Autoreverse presented by Battersea Arts Centre
What Is It?
Commissioned by the Battersea Arts Centre as part of their Going Global season, Florencia Cordeu performs this audio-visual show directed by Omar Elerian.
What Is It About?
How do we remember home? How can we hold onto the memories of those we love who are no longer with us? This autobiographical solo performance ponders these questions as Argentinian performer Florencia Cordeu delves into her family history through their cassette tape recordings of the late 1970s and 80s. As the Argentine dictator Jorge Rafael Videla took power in their home country, Cordeu’s parents fled to Chile, thus beginning their long distance communication with the family they left in Buenos Aires via the medium of recorded sound. Through these recordings, we learn of the struggles this family endured whilst witnessing the bonds and joyous domesticity of their private lives whilst Cordeu herself reflects on her present life in London.
How Did It Make Me Feel?
There is always something titillating about a show that invites its audience to participate. Though this is used for the briefest of moments, it is an essential part of Autoreverse for in its opening moments, we are invited to kick off the action by playing a cassette tape - a somewhat amusing task in a world where downloaded media and bluetooth technology are the norm. Yet this moment sets the tone of this piece - at once playful but at the same time possessing the painful happiness of nostalgia.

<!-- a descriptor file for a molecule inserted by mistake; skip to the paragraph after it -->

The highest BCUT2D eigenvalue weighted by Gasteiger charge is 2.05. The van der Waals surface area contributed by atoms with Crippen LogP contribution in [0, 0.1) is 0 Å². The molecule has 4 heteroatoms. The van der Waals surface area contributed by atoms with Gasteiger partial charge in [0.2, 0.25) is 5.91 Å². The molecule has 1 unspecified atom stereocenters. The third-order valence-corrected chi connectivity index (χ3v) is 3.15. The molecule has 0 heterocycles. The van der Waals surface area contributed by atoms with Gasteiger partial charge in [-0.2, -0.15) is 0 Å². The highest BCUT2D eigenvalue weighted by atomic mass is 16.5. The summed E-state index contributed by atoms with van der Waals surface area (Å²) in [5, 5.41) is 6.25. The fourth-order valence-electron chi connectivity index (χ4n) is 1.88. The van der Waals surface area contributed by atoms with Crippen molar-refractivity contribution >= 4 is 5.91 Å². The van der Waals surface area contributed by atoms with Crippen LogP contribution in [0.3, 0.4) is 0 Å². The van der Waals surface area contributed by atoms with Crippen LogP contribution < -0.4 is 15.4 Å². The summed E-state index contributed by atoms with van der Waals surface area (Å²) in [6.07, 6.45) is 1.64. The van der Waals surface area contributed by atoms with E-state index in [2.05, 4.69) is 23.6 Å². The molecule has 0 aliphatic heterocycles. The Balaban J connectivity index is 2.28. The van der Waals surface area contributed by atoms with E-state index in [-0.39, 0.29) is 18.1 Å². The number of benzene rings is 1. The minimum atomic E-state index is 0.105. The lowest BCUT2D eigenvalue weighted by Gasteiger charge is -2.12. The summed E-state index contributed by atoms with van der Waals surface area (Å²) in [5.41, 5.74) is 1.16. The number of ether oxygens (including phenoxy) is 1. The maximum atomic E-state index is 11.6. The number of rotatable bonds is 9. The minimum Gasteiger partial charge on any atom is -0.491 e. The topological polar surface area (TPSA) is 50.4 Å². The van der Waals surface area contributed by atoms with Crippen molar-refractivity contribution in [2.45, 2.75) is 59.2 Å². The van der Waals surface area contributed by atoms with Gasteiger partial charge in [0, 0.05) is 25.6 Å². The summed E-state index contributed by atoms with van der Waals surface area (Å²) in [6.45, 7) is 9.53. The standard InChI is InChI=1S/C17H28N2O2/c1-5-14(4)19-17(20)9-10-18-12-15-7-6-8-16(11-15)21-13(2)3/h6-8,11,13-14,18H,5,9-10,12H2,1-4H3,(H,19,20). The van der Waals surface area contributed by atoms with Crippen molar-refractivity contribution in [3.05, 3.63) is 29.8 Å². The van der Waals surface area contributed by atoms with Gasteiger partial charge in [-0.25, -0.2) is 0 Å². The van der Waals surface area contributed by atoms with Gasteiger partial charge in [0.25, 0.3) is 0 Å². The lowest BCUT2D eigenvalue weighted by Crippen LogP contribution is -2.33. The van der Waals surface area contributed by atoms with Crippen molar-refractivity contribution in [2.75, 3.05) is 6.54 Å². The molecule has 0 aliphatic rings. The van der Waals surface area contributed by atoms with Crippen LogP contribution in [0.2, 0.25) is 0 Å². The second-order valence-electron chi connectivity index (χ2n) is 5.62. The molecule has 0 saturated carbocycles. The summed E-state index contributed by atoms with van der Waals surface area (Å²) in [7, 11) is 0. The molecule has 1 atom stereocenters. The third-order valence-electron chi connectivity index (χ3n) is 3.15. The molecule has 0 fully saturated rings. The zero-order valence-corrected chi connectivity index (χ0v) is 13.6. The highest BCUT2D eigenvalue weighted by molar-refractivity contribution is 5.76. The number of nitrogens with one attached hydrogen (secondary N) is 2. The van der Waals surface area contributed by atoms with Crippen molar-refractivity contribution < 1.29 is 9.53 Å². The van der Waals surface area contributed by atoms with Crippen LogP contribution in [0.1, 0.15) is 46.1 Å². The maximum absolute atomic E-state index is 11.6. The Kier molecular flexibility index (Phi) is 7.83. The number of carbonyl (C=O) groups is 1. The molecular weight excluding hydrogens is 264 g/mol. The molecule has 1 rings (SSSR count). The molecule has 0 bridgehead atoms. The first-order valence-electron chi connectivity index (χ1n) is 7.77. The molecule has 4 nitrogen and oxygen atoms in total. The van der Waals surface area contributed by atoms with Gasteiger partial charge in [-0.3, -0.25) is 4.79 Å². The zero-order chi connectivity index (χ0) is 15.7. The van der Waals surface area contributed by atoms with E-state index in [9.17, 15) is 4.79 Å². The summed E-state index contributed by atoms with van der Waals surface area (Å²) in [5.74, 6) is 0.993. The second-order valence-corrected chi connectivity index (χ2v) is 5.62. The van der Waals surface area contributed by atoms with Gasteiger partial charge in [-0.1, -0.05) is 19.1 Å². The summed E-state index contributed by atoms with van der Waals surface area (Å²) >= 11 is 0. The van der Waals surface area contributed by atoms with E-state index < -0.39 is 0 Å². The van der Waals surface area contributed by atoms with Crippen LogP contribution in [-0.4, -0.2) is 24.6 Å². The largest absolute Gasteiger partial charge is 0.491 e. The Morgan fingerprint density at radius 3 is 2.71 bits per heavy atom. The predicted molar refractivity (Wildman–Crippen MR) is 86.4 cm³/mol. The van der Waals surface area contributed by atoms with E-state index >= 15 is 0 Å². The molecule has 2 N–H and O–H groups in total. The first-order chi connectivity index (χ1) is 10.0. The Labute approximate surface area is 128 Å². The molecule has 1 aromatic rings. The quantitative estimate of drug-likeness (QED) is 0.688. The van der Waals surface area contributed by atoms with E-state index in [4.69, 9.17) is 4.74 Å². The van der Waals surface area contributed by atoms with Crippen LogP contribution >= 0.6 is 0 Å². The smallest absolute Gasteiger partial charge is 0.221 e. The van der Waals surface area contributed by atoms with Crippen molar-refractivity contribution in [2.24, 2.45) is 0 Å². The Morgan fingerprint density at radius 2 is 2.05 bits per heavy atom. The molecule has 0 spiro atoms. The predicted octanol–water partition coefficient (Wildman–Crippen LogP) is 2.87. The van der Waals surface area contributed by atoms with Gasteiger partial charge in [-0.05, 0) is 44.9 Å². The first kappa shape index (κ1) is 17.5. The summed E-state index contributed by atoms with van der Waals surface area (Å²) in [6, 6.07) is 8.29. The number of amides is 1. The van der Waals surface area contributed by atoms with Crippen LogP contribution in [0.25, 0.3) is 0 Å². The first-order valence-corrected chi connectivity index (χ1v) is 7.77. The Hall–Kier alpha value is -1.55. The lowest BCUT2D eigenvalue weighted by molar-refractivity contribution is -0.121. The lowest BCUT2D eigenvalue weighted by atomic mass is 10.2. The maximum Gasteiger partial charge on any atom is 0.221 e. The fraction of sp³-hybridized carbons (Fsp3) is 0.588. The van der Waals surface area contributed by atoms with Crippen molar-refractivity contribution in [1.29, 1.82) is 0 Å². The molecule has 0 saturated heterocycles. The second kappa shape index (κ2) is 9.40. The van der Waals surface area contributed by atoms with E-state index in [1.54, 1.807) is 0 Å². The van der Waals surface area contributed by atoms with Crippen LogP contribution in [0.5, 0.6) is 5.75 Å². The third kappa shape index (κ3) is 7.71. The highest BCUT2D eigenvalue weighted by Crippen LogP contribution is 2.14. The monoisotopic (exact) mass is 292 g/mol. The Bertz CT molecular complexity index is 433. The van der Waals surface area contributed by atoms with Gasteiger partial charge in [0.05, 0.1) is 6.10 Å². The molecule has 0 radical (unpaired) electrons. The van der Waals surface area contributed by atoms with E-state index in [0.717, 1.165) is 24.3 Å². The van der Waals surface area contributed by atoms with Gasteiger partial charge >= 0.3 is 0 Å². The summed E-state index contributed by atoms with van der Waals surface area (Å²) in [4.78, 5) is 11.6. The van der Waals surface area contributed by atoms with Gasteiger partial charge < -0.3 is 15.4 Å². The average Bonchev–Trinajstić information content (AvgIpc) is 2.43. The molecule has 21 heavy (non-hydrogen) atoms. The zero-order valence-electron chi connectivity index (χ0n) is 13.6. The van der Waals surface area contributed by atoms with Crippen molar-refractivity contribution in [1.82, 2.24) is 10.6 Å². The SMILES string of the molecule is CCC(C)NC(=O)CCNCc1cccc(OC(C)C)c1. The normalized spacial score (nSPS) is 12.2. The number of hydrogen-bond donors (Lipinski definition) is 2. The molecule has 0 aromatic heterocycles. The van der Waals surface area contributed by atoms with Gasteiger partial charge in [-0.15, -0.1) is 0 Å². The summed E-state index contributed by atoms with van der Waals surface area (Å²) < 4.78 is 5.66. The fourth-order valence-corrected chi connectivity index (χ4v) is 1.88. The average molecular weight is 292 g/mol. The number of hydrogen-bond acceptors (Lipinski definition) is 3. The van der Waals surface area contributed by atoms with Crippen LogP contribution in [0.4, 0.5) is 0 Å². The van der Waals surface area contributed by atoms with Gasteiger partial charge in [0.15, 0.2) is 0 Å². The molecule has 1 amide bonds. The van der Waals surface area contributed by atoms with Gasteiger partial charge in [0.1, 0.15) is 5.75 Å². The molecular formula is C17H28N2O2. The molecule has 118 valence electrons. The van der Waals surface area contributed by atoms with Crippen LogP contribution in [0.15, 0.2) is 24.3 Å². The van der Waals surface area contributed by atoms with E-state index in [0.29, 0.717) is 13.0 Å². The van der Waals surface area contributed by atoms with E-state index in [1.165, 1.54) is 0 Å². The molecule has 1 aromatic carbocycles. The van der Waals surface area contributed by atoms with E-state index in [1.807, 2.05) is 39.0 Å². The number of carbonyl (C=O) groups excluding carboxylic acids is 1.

Though Cordeu is the sole live performer of this show - enigmatically garbed for most of the show in a white hazmat suit, looking as though she’s stepped off the set of Silent Witness - the presence of her family is keenly felt through the use of the cassette recordings. Carefully handling each cassette with the respect of an ancient artefact, the fragments of Cordeu’s family’s lives are pieced together as she plays each tape in the cassette players that scatter the stage. Though non-Spanish speakers like myself may not understand the details of certain recordings, Cordeu’s verbal translations and the captions projected on the back of the stage offer a glimpse into this highly personal world, bringing particular imagery back to the fore again and again. Even without understanding the exact words or phrases, the characters and personalities of Cordeu’s family shine through in the recordings, painting a rich picture of their inner lives.
The flow of this piece is somewhat lyrical in the way it meanders and ebbs. There is looseness to the way time and space are handled in this narrative, bringing the ephemeral nature of living memory to the structure of the show. Indeed, the complexity of the execution of this narrative is masterful as Cordeu interacts with the recordings of her inherited history - this is a show impressive both in its technical elements and performance.
Florencia Cordeu’s flare for comedy is charmingly showcased as she brings the light to a narrative that could easily be very heavy. Yet, the comedy highlights the moments of pathos, making this an emotionally impacting piece of theatre.
Autoreverse is playing at the Battersea Arts Centre until February 22nd 2020.
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